Hi again; I woke up today with a new perspective on this problem. Here's a test you can do that will provide valuable information. Make sure that all electrical accessories are turned off, the key is not in the ignition, and close all doors. Then disconnect the battery ground cable and let it sit for at least 2 full minutes. Then briefly touch the battery ground cable clamp to the battery post from which it was disconnected. Watch for a spark when the cable clamp touches the post. If there is a spark when the cable clamp touches the post, then do not connect the cable. Instead, leave the cable off and disconnect the heavy power cable at the alternator. Wrap the alternator cable end in a rag, or cover the metal terminal on the end with electrical tape, so it cannot touch ground. Then try touching the battery ground cable to its post again, and see if there is a spark this time.
If there is no spark when the battery ground cable touches its post this time; the alternator has a shorted diode. If there still is a spark this time; there is a short in the car's electrical system.
Either a shorted alternator diode or a short in the electrical system will drain the battery when the car sits. This is why the car won't start after it has been sitting. When you disconnect the battery for two hours or more, the battery has time to recover enough to have sufficent power to start the motor easily.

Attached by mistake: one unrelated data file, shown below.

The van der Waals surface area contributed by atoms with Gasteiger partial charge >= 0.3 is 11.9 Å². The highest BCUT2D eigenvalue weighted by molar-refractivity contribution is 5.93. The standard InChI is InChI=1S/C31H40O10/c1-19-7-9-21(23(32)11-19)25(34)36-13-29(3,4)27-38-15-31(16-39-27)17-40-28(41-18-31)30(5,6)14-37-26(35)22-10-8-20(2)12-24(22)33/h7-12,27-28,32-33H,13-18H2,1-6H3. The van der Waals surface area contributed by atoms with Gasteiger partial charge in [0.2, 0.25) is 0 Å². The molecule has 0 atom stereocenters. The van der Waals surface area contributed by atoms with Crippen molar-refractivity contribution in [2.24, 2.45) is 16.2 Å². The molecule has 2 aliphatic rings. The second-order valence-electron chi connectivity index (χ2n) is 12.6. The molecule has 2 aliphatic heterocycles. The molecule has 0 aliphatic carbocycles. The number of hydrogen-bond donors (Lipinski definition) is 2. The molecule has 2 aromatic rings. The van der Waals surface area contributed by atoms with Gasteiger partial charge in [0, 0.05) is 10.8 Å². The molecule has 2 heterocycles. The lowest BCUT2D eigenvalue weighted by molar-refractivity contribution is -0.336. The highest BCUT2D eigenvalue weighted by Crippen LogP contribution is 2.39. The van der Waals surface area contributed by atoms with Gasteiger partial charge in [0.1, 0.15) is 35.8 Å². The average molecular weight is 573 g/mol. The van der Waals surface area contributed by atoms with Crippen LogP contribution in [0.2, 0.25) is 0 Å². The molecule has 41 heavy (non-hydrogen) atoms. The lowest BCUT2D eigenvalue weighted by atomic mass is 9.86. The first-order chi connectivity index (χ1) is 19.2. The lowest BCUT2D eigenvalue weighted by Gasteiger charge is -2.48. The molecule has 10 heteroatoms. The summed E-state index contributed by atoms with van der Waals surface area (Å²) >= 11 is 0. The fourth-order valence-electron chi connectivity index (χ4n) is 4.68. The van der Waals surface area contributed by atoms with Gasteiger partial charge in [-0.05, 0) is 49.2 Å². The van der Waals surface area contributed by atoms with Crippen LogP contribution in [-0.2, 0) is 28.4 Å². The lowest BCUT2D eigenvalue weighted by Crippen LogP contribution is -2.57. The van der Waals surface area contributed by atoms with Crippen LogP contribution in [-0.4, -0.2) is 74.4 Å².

If the alternator has a shorted diode, please only buy a replacement alternator at a NAPA parts store. The reason for this is that most other parts stores sell cheaply rebuilt alternators which are not properly tested and often contain questionable used parts taken from other old alternators. There is a massive failure rate on these "rebuilt" alternators, which often leads to getting two or three defective units in a row from the store. NAPA is the only local place I know of that still properly rebuilds and tests their electrical parts.
Alternator diodes will blow out immediately if a battery cable is ever disconnected while the motor is running. There is an old myth that an alternator can be tested by doing this; but that was only safe to do 50 years ago; when cars still had DC generators. Modern alternators produce enough power at idle that they will build up 150 volts or more when a battery cable is disconnected; the diodes can only withstand about 50 volts, so they blow when that is done.
If there is still a spark when the test is done with the alternator cable disconnected; you'll need to pull all the fuses and relays, one at a time, from the underhood and under dash fuse blocks; and test for spark at the battery ground cable after each one is pulled. Put each fuse back where it came from before pulling the next one. When there is no spark in the test; you have found the circuit where the drain is coming from.